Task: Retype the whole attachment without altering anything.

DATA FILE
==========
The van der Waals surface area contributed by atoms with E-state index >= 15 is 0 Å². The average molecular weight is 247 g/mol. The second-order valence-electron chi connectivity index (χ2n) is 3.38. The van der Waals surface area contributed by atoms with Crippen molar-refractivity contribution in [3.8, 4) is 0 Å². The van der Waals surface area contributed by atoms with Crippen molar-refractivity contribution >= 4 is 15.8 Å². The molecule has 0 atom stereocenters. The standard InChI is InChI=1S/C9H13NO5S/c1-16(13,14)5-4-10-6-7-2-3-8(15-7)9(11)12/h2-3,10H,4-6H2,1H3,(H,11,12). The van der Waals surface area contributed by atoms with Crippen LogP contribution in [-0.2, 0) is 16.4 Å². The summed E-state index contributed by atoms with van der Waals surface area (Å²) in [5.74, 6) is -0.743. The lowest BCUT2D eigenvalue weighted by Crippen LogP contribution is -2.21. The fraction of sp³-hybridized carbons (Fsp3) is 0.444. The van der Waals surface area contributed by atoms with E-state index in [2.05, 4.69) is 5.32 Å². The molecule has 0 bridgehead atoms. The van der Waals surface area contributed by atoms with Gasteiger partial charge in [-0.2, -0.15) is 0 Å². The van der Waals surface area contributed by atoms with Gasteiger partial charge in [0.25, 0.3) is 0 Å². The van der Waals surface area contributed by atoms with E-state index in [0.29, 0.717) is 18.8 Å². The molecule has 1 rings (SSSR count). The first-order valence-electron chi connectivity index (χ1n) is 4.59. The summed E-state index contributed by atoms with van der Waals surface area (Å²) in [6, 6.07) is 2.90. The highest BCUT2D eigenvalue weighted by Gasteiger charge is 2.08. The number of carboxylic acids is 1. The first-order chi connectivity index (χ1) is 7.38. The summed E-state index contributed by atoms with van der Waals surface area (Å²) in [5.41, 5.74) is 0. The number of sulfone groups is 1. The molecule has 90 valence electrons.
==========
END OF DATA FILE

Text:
The van der Waals surface area contributed by atoms with E-state index >= 15 is 0 Å². The average molecular weight is 247 g/mol. The second-order valence-electron chi connectivity index (χ2n) is 3.38. The van der Waals surface area contributed by atoms with Crippen molar-refractivity contribution in [3.8, 4) is 0 Å². The van der Waals surface area contributed by atoms with Crippen molar-refractivity contribution >= 4 is 15.8 Å². The molecule has 0 atom stereocenters. The standard InChI is InChI=1S/C9H13NO5S/c1-16(13,14)5-4-10-6-7-2-3-8(15-7)9(11)12/h2-3,10H,4-6H2,1H3,(H,11,12). The van der Waals surface area contributed by atoms with Crippen LogP contribution in [-0.2, 0) is 16.4 Å². The summed E-state index contributed by atoms with van der Waals surface area (Å²) in [5.74, 6) is -0.743. The lowest BCUT2D eigenvalue weighted by Crippen LogP contribution is -2.21. The fraction of sp³-hybridized carbons (Fsp3) is 0.444. The van der Waals surface area contributed by atoms with E-state index in [2.05, 4.69) is 5.32 Å². The molecule has 0 bridgehead atoms. The van der Waals surface area contributed by atoms with Gasteiger partial charge in [-0.2, -0.15) is 0 Å². The van der Waals surface area contributed by atoms with Gasteiger partial charge in [0.25, 0.3) is 0 Å². The van der Waals surface area contributed by atoms with E-state index in [0.29, 0.717) is 18.8 Å². The molecule has 1 rings (SSSR count). The first-order valence-electron chi connectivity index (χ1n) is 4.59. The summed E-state index contributed by atoms with van der Waals surface area (Å²) in [6, 6.07) is 2.90. The highest BCUT2D eigenvalue weighted by Gasteiger charge is 2.08. The number of carboxylic acids is 1. The first-order chi connectivity index (χ1) is 7.38. The summed E-state index contributed by atoms with van der Waals surface area (Å²) in [5.41, 5.74) is 0. The number of sulfone groups is 1. The molecule has 90 valence electrons.